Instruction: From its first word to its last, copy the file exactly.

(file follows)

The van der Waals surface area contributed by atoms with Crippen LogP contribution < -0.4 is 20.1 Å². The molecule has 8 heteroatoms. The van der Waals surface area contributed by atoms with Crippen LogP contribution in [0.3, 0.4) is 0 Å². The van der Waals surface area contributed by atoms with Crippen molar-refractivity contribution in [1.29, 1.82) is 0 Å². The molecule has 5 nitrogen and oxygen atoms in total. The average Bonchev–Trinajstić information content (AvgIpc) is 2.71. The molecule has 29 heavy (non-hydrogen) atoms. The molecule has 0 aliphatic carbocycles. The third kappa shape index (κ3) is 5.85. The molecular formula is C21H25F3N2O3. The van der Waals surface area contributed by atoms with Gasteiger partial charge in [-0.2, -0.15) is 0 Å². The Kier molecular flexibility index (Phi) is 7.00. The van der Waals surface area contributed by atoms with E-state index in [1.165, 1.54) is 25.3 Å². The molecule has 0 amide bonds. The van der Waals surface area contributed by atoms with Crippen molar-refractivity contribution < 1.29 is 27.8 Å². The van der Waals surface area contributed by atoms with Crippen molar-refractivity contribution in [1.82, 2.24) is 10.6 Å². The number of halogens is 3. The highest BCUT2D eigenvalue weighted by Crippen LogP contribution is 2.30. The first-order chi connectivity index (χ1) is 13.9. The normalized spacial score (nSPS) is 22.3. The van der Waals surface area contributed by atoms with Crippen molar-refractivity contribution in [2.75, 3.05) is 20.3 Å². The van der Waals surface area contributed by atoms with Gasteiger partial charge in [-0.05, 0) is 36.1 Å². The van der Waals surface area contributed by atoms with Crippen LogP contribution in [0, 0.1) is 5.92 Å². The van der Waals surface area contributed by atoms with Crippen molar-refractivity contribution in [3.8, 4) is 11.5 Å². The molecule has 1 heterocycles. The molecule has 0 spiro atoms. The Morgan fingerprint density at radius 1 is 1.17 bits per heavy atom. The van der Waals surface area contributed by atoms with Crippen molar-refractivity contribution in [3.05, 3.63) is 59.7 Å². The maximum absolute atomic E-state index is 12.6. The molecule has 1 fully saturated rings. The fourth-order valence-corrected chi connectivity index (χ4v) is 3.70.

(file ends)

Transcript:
The van der Waals surface area contributed by atoms with Crippen LogP contribution < -0.4 is 20.1 Å². The molecule has 8 heteroatoms. The van der Waals surface area contributed by atoms with Crippen LogP contribution in [0.3, 0.4) is 0 Å². The van der Waals surface area contributed by atoms with Crippen molar-refractivity contribution in [1.29, 1.82) is 0 Å². The molecule has 5 nitrogen and oxygen atoms in total. The average Bonchev–Trinajstić information content (AvgIpc) is 2.71. The molecule has 29 heavy (non-hydrogen) atoms. The molecule has 0 aliphatic carbocycles. The third kappa shape index (κ3) is 5.85. The molecular formula is C21H25F3N2O3. The van der Waals surface area contributed by atoms with Gasteiger partial charge in [-0.2, -0.15) is 0 Å². The Kier molecular flexibility index (Phi) is 7.00. The van der Waals surface area contributed by atoms with E-state index in [1.165, 1.54) is 25.3 Å². The molecule has 0 amide bonds. The van der Waals surface area contributed by atoms with Crippen molar-refractivity contribution < 1.29 is 27.8 Å². The van der Waals surface area contributed by atoms with Crippen molar-refractivity contribution in [1.82, 2.24) is 10.6 Å². The number of halogens is 3. The highest BCUT2D eigenvalue weighted by Crippen LogP contribution is 2.30. The first-order chi connectivity index (χ1) is 13.9. The normalized spacial score (nSPS) is 22.3. The van der Waals surface area contributed by atoms with Crippen molar-refractivity contribution in [2.75, 3.05) is 20.3 Å². The van der Waals surface area contributed by atoms with Gasteiger partial charge in [-0.05, 0) is 36.1 Å². The van der Waals surface area contributed by atoms with Crippen LogP contribution in [0, 0.1) is 5.92 Å². The van der Waals surface area contributed by atoms with Crippen molar-refractivity contribution in [3.8, 4) is 11.5 Å². The molecule has 1 heterocycles. The molecule has 0 spiro atoms. The Morgan fingerprint density at radius 1 is 1.17 bits per heavy atom. The van der Waals surface area contributed by atoms with Crippen molar-refractivity contribution in [3.05, 3.63) is 59.7 Å². The maximum absolute atomic E-state index is 12.6. The molecule has 1 fully saturated rings. The fourth-order valence-corrected chi connectivity index (χ4v) is 3.70.